TSWEB and RDP


G

Guest

I'm at work, behind a firewall that blocks port 3389 at a minimum, I don't
know if the work firewall is blocking RDP packets completely. I have TSWEB
running on one of two home PCs, and I'd like to remote desktop to the other.
This tests corectly from home, and I can get to the TSWEB machine from here
at work. My TSWEB machine listens for HTTP on port 401
(http://homepc:401/tsweb), and the machine I want to remote to is using
standard 3389. My router is forwarding port 401 to the TSWEB machine, and is
forwarding port 3389 to the remote desktop machine. My questions are below

Am I correct in assuming that the TSWEB machine is not acting as a proxy for
RDP packets? What I was hoping is that the RDP packets would be passed
through with the HTTP traffic, thus avoiding any firewall blocks on RDP
traffic alone, and avoiding port 3389.

If the TSWEB machine is not acting as a proxy, what would be the point of
ever running a TSWEB machine?

Do I need to forward port 3389 to the TSWEB machine as well? Even though I
want to get to a different desktop?

Thanks for any help on this.

John
 
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C

Chris Priede

John said:
Am I correct in assuming that the TSWEB machine is not
acting as a proxy for RDP packets?

You are.
If the TSWEB machine is not acting as a proxy, what would
be the point of ever running a TSWEB machine?

Convenient means of client delivery and connection setup. Prior to XP,
Windows did not come with RDP client included. When logging on remotely
from such an older machine, it is an alternative to searching for,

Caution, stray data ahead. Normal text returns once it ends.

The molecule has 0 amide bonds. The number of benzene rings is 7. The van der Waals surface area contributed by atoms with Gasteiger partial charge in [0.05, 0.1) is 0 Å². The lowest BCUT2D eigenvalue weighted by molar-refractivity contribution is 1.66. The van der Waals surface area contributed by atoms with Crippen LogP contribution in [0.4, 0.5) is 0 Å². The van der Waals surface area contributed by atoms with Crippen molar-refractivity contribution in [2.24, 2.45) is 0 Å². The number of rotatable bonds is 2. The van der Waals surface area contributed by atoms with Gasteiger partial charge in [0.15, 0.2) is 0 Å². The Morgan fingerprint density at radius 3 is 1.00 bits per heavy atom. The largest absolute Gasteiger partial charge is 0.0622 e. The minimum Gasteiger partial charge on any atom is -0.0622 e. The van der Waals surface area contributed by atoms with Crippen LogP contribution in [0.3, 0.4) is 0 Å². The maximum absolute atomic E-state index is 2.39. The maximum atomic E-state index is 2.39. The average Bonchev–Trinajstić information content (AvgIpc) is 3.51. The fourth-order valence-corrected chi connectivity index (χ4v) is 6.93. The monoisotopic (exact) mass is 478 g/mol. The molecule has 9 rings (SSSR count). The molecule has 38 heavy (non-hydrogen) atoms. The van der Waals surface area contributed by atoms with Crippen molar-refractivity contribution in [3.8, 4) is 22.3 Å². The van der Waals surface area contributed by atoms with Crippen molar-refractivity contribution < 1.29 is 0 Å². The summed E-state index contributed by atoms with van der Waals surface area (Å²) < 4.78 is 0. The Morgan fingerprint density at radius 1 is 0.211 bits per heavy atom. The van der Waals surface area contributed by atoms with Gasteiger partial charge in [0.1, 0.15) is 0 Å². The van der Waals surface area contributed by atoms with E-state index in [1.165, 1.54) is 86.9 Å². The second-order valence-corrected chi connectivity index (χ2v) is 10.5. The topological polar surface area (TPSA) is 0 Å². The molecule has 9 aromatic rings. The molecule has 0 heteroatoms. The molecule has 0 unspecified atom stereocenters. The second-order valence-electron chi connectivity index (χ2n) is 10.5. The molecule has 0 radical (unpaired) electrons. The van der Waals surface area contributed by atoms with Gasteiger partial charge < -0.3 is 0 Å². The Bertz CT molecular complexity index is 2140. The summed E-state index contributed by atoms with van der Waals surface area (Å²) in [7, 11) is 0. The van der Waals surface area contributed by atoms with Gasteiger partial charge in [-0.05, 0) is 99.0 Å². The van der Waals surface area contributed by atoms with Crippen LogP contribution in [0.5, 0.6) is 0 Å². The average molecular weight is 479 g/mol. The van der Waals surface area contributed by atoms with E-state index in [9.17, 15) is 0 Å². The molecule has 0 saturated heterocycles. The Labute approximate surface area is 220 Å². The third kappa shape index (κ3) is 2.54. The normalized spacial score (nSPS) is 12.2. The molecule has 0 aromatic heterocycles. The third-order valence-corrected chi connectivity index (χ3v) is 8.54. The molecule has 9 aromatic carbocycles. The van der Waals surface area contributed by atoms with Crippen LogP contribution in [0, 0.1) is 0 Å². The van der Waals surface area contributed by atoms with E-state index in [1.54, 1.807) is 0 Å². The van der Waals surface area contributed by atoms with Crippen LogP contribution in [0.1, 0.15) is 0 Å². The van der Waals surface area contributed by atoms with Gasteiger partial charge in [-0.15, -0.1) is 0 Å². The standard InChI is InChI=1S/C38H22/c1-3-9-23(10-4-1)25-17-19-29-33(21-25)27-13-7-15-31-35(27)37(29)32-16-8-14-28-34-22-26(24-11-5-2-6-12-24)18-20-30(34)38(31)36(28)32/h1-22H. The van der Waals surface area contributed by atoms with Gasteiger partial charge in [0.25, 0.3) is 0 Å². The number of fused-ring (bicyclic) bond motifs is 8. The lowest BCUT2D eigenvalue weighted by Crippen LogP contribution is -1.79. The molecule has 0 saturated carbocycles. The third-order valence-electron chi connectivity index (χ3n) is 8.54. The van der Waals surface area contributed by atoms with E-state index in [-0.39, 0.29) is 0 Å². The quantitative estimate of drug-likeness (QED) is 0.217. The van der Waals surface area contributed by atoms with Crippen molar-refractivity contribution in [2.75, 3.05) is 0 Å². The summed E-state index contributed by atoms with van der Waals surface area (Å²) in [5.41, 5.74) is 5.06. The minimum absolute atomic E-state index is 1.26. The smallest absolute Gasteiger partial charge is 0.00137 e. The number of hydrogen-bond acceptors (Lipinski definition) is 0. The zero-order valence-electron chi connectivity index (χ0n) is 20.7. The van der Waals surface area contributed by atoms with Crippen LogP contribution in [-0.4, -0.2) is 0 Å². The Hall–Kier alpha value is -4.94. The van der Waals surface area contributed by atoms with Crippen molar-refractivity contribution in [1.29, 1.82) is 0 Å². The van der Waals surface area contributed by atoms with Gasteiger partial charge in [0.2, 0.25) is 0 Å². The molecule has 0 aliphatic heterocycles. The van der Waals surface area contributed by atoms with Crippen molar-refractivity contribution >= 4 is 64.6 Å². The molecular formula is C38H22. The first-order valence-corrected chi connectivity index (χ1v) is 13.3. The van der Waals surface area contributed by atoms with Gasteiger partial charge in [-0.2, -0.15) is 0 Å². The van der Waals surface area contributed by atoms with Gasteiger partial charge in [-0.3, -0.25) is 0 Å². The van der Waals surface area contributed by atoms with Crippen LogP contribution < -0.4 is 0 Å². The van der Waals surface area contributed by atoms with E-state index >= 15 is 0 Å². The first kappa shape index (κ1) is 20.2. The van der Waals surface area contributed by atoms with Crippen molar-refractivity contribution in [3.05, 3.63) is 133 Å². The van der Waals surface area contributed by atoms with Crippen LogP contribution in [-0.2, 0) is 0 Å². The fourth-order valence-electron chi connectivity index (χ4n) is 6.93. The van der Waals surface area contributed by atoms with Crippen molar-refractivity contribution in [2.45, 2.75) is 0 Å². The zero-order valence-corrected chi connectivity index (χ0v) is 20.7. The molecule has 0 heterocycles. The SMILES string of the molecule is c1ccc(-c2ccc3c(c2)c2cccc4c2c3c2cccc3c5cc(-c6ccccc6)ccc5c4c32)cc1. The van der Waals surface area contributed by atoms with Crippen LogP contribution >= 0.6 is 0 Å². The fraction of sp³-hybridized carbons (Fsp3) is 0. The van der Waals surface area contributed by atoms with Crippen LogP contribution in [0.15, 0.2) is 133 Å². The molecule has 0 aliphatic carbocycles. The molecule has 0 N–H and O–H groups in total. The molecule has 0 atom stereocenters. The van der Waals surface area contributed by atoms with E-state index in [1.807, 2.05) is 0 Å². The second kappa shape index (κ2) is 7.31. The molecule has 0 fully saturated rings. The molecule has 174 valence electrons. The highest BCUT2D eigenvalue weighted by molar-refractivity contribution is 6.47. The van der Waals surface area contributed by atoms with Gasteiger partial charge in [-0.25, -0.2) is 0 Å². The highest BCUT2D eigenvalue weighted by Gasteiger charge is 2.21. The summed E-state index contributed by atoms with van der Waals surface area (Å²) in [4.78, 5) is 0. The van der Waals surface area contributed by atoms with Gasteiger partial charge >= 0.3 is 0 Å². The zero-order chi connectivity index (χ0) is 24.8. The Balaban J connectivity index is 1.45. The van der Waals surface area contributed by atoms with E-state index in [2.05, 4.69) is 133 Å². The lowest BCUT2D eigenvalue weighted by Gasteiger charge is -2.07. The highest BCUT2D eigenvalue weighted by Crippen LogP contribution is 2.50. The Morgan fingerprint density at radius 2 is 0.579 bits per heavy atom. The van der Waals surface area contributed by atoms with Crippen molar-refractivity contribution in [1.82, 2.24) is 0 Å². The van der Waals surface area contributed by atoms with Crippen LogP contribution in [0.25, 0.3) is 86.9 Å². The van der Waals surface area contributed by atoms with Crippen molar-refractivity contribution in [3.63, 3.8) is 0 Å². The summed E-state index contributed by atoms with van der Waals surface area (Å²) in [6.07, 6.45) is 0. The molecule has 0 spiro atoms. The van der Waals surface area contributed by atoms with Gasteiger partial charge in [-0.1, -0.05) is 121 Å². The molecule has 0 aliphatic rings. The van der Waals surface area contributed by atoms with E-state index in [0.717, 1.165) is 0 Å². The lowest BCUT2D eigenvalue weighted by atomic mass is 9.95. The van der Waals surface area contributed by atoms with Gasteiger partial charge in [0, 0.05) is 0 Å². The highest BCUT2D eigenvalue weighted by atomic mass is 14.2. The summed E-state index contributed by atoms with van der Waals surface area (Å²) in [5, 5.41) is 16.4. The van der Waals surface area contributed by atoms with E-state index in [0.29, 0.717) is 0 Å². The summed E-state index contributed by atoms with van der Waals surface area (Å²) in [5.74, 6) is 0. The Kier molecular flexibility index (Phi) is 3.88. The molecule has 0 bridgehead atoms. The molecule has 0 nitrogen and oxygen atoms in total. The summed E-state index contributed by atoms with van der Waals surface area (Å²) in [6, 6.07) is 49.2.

downloading and installing the full-blown client. It can also be
pre-configured with the connection details, eliminating the need for users
to remember them.

Architecturally, however, it doesn't do anything new. The ActiveX control
is still donwnloaded to and runs on the user's computer. It does not help
get around any connectivity issues between the client and remote host -- as
you've found out.

What you need is something like this:

http://www.http-tunnel.com/html/solutions/http_tunnel/client.asp

As with all such things, circumventing intentional restrictions, use at your
own risk. There's no guarantee it will work in your specific circumstances.
There's also no guarantee the management will appreciate you using it. :)
 
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G

Guest

Thanks Chris, sort of what I expected.


Chris Priede said:
You are.


Convenient means of client delivery and connection setup. Prior to XP,
Windows did not come with RDP client included. When logging on remotely
from such an older machine, it is an alternative to searching for,
downloading and installing the full-blown client. It can also be
pre-configured with the connection details, eliminating the need for users
to remember them.

Architecturally, however, it doesn't do anything new. The ActiveX control
is still donwnloaded to and runs on the user's computer. It does not help
get around any connectivity issues between the client and remote host -- as
you've found out.

What you need is something like this:

http://www.http-tunnel.com/html/solutions/http_tunnel/client.asp

As with all such things, circumventing intentional restrictions, use at your
own risk. There's no guarantee it will work in your specific circumstances.
There's also no guarantee the management will appreciate you using it. :)
 

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